Q. How do you stay aggressive in the secondary and avoid collisions when you're going after the same interception – like when you and Richard Sherman collided in the end zone going for a pick?
EARL THOMAS: You can't think about it. I was griping at him (Richard Sherman), trust me. Hey, if that ball comes to the middle of the field, your job is cover three, I'm covering this middle. I don't need you coming over there hating on me. It's funny. Just keep it light. You can't control it. We're all out there flying to the ball.
Q. When it comes to approaching every week the same for this team, is that easier said than done when it comes to the NFC Championship? You have the trophy there and more media. Is it easier said than done to approach this week the same as all the other weeks?
EARL THOMAS: I think it's easier because there is so much into it. Like I said before, I love looking into these cameras. I was on the NFL Network the other day, and I like being on TV. So all this extra stuff, man, it's like the cherry on top. You got a little bonus, a little incentive.
Q. Of all the receivers you faced this year, where does Anquan Boldin rank?
EARL THOMAS: I like his game. I like him as a competitor. I like what he brings to their team. He's a hard‑nosed guy. I like that he's blue‑collar, and I'm ready for him. He's a great blocker. He tried to cut me a couple of times, so we'll meet each other again because I'm definitely going to find where he is. That's just who he is. He makes me want to play harder.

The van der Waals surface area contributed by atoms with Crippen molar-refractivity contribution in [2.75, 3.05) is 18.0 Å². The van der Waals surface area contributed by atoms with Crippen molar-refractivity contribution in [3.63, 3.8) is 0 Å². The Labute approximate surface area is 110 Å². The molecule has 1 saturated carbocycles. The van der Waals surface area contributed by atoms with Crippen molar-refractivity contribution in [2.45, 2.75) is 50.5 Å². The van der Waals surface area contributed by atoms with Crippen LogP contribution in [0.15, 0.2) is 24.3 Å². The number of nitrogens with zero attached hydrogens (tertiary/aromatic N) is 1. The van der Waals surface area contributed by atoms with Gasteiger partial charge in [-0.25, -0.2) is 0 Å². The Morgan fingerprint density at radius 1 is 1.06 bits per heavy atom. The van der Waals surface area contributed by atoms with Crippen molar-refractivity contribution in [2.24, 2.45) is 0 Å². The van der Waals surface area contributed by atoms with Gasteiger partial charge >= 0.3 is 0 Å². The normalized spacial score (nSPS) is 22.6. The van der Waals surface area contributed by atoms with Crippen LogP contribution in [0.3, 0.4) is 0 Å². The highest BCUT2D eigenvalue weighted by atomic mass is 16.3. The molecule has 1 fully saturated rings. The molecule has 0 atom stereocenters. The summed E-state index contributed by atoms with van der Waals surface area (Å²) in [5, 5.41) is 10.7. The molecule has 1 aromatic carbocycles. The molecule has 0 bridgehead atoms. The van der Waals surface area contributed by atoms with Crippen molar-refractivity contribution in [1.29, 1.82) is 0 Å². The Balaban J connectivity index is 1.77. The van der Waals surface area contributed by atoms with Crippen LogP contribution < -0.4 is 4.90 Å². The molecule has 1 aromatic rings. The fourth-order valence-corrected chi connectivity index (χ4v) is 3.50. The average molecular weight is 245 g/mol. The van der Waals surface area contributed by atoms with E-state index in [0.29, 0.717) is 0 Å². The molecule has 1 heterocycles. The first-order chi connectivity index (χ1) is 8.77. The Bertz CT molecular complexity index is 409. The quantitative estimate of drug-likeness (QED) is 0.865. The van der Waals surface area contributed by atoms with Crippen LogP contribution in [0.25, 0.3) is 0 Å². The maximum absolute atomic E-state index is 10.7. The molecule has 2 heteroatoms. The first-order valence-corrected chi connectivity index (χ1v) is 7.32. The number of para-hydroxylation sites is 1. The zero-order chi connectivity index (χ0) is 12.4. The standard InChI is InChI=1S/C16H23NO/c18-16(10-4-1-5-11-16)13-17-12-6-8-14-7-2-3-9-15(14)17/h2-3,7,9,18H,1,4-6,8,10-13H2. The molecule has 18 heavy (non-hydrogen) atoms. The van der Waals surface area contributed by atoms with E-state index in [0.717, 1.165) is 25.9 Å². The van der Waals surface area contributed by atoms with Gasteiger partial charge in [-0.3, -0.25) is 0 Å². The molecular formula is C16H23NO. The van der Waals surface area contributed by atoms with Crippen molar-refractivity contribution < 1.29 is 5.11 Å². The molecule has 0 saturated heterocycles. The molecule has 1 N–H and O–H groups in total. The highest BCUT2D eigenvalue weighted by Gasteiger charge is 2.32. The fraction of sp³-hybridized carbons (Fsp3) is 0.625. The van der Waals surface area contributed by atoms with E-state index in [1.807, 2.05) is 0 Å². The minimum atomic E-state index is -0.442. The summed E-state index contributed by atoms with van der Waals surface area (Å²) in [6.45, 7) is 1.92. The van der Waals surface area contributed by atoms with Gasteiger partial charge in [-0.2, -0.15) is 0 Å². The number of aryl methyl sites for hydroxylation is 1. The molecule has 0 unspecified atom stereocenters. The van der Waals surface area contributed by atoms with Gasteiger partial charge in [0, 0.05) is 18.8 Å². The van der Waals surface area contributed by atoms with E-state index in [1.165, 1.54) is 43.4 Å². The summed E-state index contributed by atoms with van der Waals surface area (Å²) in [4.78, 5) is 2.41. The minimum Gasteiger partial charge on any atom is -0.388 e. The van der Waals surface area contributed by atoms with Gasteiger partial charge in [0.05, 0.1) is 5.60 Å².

Q. What is Richard's biggest quality that we don't get to see behind the scenes?
EARL THOMAS: I think the brains. He's so smart. Everything he says he's doing it for a reason. When he's over here acting like a villain up here, he's doing it for a reason, and you love it. Because really and truly, he's the first person to get everybody to catch everybody's eyes about LOB (Legion of Boom), or Seattle, period, I believe. So he's done a great thing for us. He's put us where everybody's watching and wanting us to be the bad guys and wanting us to give up explosive plays and most of the time we prove them wrong.
Q. There's been a lot of talk from your opponents, including your upcoming opponent about the physical nature of your play in the secondary. Is that almost a badge of honor for you guys?
EARL THOMAS: Yeah, we love it. We love when a coach is on the sideline and, ‘Hey, look at him, he's holding.’ We love that because their energy is not in the right place. It's just a great feeling. Obviously, me in the middle of the field when our corners step kicking, I've got a great feel. Everything is nature. I feel like I trust it. So I have a great feel of their leverage. If they're locking somebody out, I don't even go that way, because I can just feel it.